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Leadership
One can lead, follow or observe.

To lead, to observe or to follow?

During your lifetime of, on average, 80 years, you will have three choices concerning other persons. You can lead them, you can observe them, or you can follow them. Lead, observe or follow? Do you want to lead and leave traces in the hearts and minds of other ...

Why Do So Many Incompetent Men Become Leaders?

There are three popular explanations for the clear under-representation of women in management, namely: (1) they are not capable; (2) they are not interested; (3) they are both interested and capable but unable to break the glass-ceiling: an invisible career barrier, ...

The Humble Leader

Humility is one of those leadership traits you do not see as frequently as you should. Humility is often perceived as a weakness when, in fact, it can be a tremendous asset. The leader who is humble rarely allows the power of their position to cloud their judgement. The ...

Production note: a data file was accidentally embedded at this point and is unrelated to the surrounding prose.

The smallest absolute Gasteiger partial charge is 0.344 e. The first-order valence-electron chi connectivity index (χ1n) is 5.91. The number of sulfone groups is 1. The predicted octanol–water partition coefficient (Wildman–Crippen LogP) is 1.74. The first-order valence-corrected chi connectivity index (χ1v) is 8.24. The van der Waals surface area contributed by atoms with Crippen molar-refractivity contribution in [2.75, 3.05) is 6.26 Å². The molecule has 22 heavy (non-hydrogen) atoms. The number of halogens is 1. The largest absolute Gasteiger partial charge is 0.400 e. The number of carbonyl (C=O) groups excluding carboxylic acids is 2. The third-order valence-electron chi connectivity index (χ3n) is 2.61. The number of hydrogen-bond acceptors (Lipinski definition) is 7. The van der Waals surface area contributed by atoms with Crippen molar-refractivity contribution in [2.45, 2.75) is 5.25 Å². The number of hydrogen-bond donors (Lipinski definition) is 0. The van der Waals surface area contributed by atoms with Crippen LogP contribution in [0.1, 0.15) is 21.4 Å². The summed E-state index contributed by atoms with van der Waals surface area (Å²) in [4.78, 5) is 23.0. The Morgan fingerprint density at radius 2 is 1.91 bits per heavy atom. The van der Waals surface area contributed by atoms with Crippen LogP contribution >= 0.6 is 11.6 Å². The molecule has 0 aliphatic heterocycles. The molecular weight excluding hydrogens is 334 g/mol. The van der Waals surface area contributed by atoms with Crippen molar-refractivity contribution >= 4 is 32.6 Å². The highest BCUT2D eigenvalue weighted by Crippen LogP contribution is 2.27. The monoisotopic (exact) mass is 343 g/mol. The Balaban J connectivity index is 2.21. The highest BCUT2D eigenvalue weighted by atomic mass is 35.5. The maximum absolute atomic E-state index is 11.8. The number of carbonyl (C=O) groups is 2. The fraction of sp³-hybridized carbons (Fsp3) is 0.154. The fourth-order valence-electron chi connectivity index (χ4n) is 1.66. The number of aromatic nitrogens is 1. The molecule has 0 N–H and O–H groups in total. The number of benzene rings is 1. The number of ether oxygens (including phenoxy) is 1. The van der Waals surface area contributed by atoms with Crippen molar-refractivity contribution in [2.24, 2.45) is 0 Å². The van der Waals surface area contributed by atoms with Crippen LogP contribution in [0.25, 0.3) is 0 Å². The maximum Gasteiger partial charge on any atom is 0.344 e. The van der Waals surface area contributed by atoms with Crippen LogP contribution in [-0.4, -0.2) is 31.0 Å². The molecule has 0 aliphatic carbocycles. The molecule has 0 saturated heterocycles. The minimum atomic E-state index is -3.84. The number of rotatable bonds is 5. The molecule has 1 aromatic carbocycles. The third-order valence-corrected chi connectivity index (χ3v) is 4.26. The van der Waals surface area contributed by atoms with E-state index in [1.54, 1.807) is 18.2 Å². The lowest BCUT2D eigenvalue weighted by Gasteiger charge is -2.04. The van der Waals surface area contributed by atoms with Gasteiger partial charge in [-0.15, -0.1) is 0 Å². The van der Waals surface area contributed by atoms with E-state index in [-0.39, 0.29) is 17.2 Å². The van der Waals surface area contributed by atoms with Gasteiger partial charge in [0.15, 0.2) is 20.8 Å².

Humble Leadership (The global-leadership industry needs re-engineering)

THE two most popular words in the business lexicon are probably “global” and “leadership”. Put them together and people in suits start to salivate. That is perhaps why more than 1,000 corporate bosses are flocking to Davos, a Swiss ski resort, this week. There, ...

Being proactive

1. We can decide within ourselves how all that happens to us is going to affect us. 2. Between stimulus and response is our freedom to choose our response. 3. Our behavior is a function of our decisions, not our conditions. 4. The ability to subordinate an ...

Managers that fall into the other quadrants, by contrast, are usually just spinning their wheels; some procrastinate, others feel no emotional connection to their work (disengaged), and still others are easily distracted from the task at hand. Although they look busy, they lack either the focus or the energy required for making any sort of meaningful change.

Beware the “Busy Manager”

[pullquote]Our findings on managerial behavior should frighten you: Fully 90% of managers squander their time in all sorts of ineffective activities. In other words, a mere 10% of managers spend their time in a committed, purposeful, and reflective ...